Icon - Arrow LeftAn icon we use to indicate a rightwards action. Icon - Arrow RightAn icon we use to indicate a leftwards action. Icon - External LinkAn icon we use to indicate a button link is external. Icon - MessageThe icon we use to represent an email action. Icon - Down ChevronUsed to indicate a dropdown. Icon - CloseUsed to indicate a close action. Icon - Dropdown ArrowUsed to indicate a dropdown. Icon - Location PinUsed to showcase a location on a map. Icon - Zoom OutUsed to indicate a zoom out action on a map. Icon - Zoom InUsed to indicate a zoom in action on a map. Icon - SearchUsed to indicate a search action. Icon - EmailUsed to indicate an emai action. Icon - FacebookFacebooks brand mark for use in social sharing icons. Icon - InstagramInstagrams brand mark for use in social sharing icons. Icon - PinterestPinterests brand mark for use in social sharing icons. Icon - TwitterTwitters brand mark for use in social sharing icons. Icon - Check MarkA check mark for checkbox buttons.
You are reading

A Thistle That Won’t Misbehave

Search

A Thistle That Won’t Misbehave

Michelle Slatalla March 12, 2012

Most thistles are like the dangerous boy in high school who rode a motorcycle. Prickly, invasive, and poised to take advantage in the garden–these were not plants you invited home to meet your parents. Until now.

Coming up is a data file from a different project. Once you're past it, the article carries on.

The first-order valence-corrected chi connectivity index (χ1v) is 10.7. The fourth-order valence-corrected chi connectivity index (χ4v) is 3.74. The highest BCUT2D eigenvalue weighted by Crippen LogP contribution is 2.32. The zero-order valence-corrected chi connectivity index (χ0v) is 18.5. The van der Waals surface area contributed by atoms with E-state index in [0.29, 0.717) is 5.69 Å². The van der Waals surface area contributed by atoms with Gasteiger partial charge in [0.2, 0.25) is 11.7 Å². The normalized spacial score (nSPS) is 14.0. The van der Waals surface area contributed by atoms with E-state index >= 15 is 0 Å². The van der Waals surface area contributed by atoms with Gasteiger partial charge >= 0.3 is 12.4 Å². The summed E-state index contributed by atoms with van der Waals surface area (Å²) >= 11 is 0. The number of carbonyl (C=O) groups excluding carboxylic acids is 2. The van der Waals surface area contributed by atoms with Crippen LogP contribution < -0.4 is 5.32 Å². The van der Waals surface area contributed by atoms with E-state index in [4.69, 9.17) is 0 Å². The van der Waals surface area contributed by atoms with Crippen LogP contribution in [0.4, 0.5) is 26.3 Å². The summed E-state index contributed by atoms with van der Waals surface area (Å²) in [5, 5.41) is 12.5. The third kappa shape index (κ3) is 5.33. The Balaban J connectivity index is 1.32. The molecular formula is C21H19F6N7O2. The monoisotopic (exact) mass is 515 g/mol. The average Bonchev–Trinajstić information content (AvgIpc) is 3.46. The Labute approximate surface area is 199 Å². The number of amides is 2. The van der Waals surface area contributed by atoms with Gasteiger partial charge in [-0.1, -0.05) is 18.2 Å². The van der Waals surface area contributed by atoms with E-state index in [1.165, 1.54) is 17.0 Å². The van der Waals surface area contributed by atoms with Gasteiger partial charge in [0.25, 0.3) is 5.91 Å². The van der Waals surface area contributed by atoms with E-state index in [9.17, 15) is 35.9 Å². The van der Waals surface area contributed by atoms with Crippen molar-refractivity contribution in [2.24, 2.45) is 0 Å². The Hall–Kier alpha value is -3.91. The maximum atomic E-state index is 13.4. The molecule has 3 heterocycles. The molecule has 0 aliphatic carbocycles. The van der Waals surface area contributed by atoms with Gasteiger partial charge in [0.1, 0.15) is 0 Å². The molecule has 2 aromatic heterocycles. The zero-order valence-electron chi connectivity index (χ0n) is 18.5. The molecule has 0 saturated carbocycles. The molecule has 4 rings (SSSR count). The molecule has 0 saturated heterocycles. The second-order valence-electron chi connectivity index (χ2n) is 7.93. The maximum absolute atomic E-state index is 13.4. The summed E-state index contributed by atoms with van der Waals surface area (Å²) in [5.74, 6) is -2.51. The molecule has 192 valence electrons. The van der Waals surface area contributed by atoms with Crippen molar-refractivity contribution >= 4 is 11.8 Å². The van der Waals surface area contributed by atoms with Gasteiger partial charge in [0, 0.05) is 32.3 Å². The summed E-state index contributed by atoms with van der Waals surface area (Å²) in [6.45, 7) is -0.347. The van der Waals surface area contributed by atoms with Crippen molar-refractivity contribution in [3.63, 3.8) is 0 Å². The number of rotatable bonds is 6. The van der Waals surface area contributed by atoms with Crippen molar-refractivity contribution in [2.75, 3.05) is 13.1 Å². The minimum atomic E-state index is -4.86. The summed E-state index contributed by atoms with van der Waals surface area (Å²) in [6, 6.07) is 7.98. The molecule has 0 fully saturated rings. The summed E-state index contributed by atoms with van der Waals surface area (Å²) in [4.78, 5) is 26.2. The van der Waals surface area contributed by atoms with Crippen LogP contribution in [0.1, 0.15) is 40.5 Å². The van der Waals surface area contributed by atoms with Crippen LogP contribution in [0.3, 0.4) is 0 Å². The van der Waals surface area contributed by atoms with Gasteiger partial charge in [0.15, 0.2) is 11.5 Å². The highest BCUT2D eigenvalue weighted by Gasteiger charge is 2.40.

It turns out there is a loophole (if only teenage curfews had been this easy to outwit). Artichokes, which are among the best-behaved of plants, are thistles, too. But unlike the common Scottish variety Onopordum acanthium, whose tendency to run rampant has earned it Public Enemy No. 1 status in North America, the globe artichoke is a welcome guest in any garden.

SONY DSC

Above: Photograph by Hans Hillewaert via Wikimedia.

Eat it or let it bloom so you can marvel at that 6-inch flower. Either way, Cynara cardunculus has the good sense to keep its bristly choke discreetly hidden until it bursts into view as the loveliest possible purple powder puff. Image via WCS.

cynara-cardunculus-leaves-globe-artichoke-hans-b-wikimedia

Above: Photograph by Hans B. via Wikimedia.

At home in a traditional cottage garden, where flowers and vegetables consort freely, the Green Globe variety can reach heights of four feet, making it a welcome anchor in a perennial bed.

OLYMPUS DIGITAL CAMERA

Above: Photograph by Udo Schröter via Flickr. If artichokes have a drawback, it’s that they can be finicky. A Mediterranean native, the artichoke will behave like a tender perennial or, in cold climates, like an annual; baby it in the winter. Image via WCS.

Product Summary  

Have a Question or Comment About This Post?

Join the conversation

From our Partners